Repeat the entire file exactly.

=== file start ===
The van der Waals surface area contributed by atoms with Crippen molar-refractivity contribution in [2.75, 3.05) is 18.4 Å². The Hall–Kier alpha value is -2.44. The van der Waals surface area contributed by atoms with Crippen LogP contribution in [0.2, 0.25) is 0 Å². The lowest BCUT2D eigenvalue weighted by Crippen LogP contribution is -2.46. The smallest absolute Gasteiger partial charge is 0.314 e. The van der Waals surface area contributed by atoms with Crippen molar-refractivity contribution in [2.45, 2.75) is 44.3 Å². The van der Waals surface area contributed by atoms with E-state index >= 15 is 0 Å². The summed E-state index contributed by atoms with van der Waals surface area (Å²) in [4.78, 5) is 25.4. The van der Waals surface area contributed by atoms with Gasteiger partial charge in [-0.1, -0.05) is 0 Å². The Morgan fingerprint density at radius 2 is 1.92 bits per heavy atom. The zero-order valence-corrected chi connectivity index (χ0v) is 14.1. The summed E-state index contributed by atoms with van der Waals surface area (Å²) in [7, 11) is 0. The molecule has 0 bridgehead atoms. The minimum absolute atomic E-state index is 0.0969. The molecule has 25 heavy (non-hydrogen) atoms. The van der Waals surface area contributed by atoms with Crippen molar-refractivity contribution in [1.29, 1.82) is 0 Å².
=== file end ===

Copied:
The van der Waals surface area contributed by atoms with Crippen molar-refractivity contribution in [2.75, 3.05) is 18.4 Å². The Hall–Kier alpha value is -2.44. The van der Waals surface area contributed by atoms with Crippen LogP contribution in [0.2, 0.25) is 0 Å². The lowest BCUT2D eigenvalue weighted by Crippen LogP contribution is -2.46. The smallest absolute Gasteiger partial charge is 0.314 e. The van der Waals surface area contributed by atoms with Crippen molar-refractivity contribution in [2.45, 2.75) is 44.3 Å². The van der Waals surface area contributed by atoms with E-state index >= 15 is 0 Å². The summed E-state index contributed by atoms with van der Waals surface area (Å²) in [4.78, 5) is 25.4. The van der Waals surface area contributed by atoms with Gasteiger partial charge in [-0.1, -0.05) is 0 Å². The Morgan fingerprint density at radius 2 is 1.92 bits per heavy atom. The zero-order valence-corrected chi connectivity index (χ0v) is 14.1. The summed E-state index contributed by atoms with van der Waals surface area (Å²) in [7, 11) is 0. The molecule has 0 bridgehead atoms. The minimum absolute atomic E-state index is 0.0969. The molecule has 25 heavy (non-hydrogen) atoms. The van der Waals surface area contributed by atoms with Crippen molar-refractivity contribution in [1.29, 1.82) is 0 Å².